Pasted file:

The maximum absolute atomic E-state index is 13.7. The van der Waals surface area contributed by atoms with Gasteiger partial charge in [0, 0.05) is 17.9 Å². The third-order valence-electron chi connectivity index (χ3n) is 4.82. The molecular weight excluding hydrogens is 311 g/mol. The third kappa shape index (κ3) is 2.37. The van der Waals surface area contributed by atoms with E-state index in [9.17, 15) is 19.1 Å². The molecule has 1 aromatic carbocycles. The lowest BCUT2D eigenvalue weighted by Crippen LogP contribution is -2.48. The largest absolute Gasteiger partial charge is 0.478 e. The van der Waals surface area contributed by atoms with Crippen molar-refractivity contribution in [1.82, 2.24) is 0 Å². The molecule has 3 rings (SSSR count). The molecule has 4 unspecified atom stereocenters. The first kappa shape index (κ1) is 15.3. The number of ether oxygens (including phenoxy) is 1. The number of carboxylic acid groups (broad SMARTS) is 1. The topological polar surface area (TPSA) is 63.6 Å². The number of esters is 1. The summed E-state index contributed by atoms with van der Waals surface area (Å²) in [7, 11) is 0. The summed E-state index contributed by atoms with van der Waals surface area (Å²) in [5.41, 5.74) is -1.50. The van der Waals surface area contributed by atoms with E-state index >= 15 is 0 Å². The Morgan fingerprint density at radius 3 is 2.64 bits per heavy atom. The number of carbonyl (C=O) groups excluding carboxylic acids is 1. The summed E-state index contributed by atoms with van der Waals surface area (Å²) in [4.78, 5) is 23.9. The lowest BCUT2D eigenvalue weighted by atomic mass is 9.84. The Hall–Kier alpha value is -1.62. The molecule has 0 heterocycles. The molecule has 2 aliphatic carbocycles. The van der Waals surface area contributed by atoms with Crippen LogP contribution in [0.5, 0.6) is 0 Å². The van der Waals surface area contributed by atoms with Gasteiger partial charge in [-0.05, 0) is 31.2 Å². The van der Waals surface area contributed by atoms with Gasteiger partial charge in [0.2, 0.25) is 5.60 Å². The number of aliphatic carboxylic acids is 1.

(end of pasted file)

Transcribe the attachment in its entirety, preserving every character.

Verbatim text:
The maximum absolute atomic E-state index is 13.7. The van der Waals surface area contributed by atoms with Gasteiger partial charge in [0, 0.05) is 17.9 Å². The third-order valence-electron chi connectivity index (χ3n) is 4.82. The molecular weight excluding hydrogens is 311 g/mol. The third kappa shape index (κ3) is 2.37. The van der Waals surface area contributed by atoms with E-state index in [9.17, 15) is 19.1 Å². The molecule has 1 aromatic carbocycles. The lowest BCUT2D eigenvalue weighted by Crippen LogP contribution is -2.48. The largest absolute Gasteiger partial charge is 0.478 e. The van der Waals surface area contributed by atoms with Crippen molar-refractivity contribution in [1.82, 2.24) is 0 Å². The molecule has 3 rings (SSSR count). The molecule has 4 unspecified atom stereocenters. The first kappa shape index (κ1) is 15.3. The number of ether oxygens (including phenoxy) is 1. The number of carboxylic acid groups (broad SMARTS) is 1. The topological polar surface area (TPSA) is 63.6 Å². The number of esters is 1. The summed E-state index contributed by atoms with van der Waals surface area (Å²) in [7, 11) is 0. The summed E-state index contributed by atoms with van der Waals surface area (Å²) in [5.41, 5.74) is -1.50. The van der Waals surface area contributed by atoms with E-state index >= 15 is 0 Å². The Morgan fingerprint density at radius 3 is 2.64 bits per heavy atom. The number of carbonyl (C=O) groups excluding carboxylic acids is 1. The summed E-state index contributed by atoms with van der Waals surface area (Å²) in [4.78, 5) is 23.9. The lowest BCUT2D eigenvalue weighted by atomic mass is 9.84. The Hall–Kier alpha value is -1.62. The molecule has 0 heterocycles. The molecule has 2 aliphatic carbocycles. The van der Waals surface area contributed by atoms with Crippen LogP contribution in [0.5, 0.6) is 0 Å². The van der Waals surface area contributed by atoms with Gasteiger partial charge in [-0.05, 0) is 31.2 Å². The van der Waals surface area contributed by atoms with Gasteiger partial charge in [0.2, 0.25) is 5.60 Å². The number of aliphatic carboxylic acids is 1.